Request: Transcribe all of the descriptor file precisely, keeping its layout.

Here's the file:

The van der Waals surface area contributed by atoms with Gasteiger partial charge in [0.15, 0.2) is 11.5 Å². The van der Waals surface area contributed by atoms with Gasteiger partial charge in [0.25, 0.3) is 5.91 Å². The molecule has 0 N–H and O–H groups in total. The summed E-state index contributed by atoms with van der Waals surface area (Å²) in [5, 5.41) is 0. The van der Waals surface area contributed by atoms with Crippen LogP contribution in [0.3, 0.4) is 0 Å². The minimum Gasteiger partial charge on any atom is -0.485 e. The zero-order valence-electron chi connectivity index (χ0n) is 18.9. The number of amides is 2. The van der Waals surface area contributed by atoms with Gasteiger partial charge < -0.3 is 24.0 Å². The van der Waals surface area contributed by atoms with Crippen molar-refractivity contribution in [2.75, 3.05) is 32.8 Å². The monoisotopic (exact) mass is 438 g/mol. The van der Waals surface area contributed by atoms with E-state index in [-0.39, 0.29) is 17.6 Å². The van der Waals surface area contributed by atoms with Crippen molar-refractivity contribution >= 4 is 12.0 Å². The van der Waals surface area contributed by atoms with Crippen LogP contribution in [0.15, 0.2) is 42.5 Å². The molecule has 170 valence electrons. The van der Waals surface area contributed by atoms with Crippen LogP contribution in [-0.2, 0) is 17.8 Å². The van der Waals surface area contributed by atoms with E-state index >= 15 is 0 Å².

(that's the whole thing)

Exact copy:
The van der Waals surface area contributed by atoms with Gasteiger partial charge in [0.15, 0.2) is 11.5 Å². The van der Waals surface area contributed by atoms with Gasteiger partial charge in [0.25, 0.3) is 5.91 Å². The molecule has 0 N–H and O–H groups in total. The summed E-state index contributed by atoms with van der Waals surface area (Å²) in [5, 5.41) is 0. The van der Waals surface area contributed by atoms with Crippen LogP contribution in [0.3, 0.4) is 0 Å². The minimum Gasteiger partial charge on any atom is -0.485 e. The zero-order valence-electron chi connectivity index (χ0n) is 18.9. The number of amides is 2. The van der Waals surface area contributed by atoms with Gasteiger partial charge < -0.3 is 24.0 Å². The van der Waals surface area contributed by atoms with Crippen molar-refractivity contribution in [2.75, 3.05) is 32.8 Å². The monoisotopic (exact) mass is 438 g/mol. The van der Waals surface area contributed by atoms with E-state index in [-0.39, 0.29) is 17.6 Å². The van der Waals surface area contributed by atoms with Crippen molar-refractivity contribution >= 4 is 12.0 Å². The van der Waals surface area contributed by atoms with Crippen LogP contribution in [0.15, 0.2) is 42.5 Å². The molecule has 170 valence electrons. The van der Waals surface area contributed by atoms with Crippen LogP contribution in [-0.2, 0) is 17.8 Å². The van der Waals surface area contributed by atoms with E-state index >= 15 is 0 Å².